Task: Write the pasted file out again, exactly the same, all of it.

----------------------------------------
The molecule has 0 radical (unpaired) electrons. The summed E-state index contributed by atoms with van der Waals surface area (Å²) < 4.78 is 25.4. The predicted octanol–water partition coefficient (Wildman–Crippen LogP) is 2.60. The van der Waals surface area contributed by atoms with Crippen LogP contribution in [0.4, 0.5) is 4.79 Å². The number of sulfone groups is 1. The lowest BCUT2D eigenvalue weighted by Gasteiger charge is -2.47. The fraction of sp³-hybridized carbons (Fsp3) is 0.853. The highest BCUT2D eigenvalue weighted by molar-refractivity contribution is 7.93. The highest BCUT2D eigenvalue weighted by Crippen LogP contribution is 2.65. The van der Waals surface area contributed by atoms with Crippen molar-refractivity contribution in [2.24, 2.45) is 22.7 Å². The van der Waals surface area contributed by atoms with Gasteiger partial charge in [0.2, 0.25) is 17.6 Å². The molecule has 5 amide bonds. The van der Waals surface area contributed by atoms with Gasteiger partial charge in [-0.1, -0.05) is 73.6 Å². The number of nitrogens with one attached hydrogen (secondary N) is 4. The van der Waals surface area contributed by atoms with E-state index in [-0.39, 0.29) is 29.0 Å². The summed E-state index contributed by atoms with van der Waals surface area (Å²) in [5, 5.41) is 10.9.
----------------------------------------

The molecule has 0 radical (unpaired) electrons. The summed E-state index contributed by atoms with van der Waals surface area (Å²) < 4.78 is 25.4. The predicted octanol–water partition coefficient (Wildman–Crippen LogP) is 2.60. The van der Waals surface area contributed by atoms with Crippen LogP contribution in [0.4, 0.5) is 4.79 Å². The number of sulfone groups is 1. The lowest BCUT2D eigenvalue weighted by Gasteiger charge is -2.47. The fraction of sp³-hybridized carbons (Fsp3) is 0.853. The highest BCUT2D eigenvalue weighted by molar-refractivity contribution is 7.93. The highest BCUT2D eigenvalue weighted by Crippen LogP contribution is 2.65. The van der Waals surface area contributed by atoms with Crippen molar-refractivity contribution in [2.24, 2.45) is 22.7 Å². The van der Waals surface area contributed by atoms with Gasteiger partial charge in [0.2, 0.25) is 17.6 Å². The molecule has 5 amide bonds. The van der Waals surface area contributed by atoms with Gasteiger partial charge in [-0.1, -0.05) is 73.6 Å². The number of nitrogens with one attached hydrogen (secondary N) is 4. The van der Waals surface area contributed by atoms with E-state index in [-0.39, 0.29) is 29.0 Å². The summed E-state index contributed by atoms with van der Waals surface area (Å²) in [5, 5.41) is 10.9.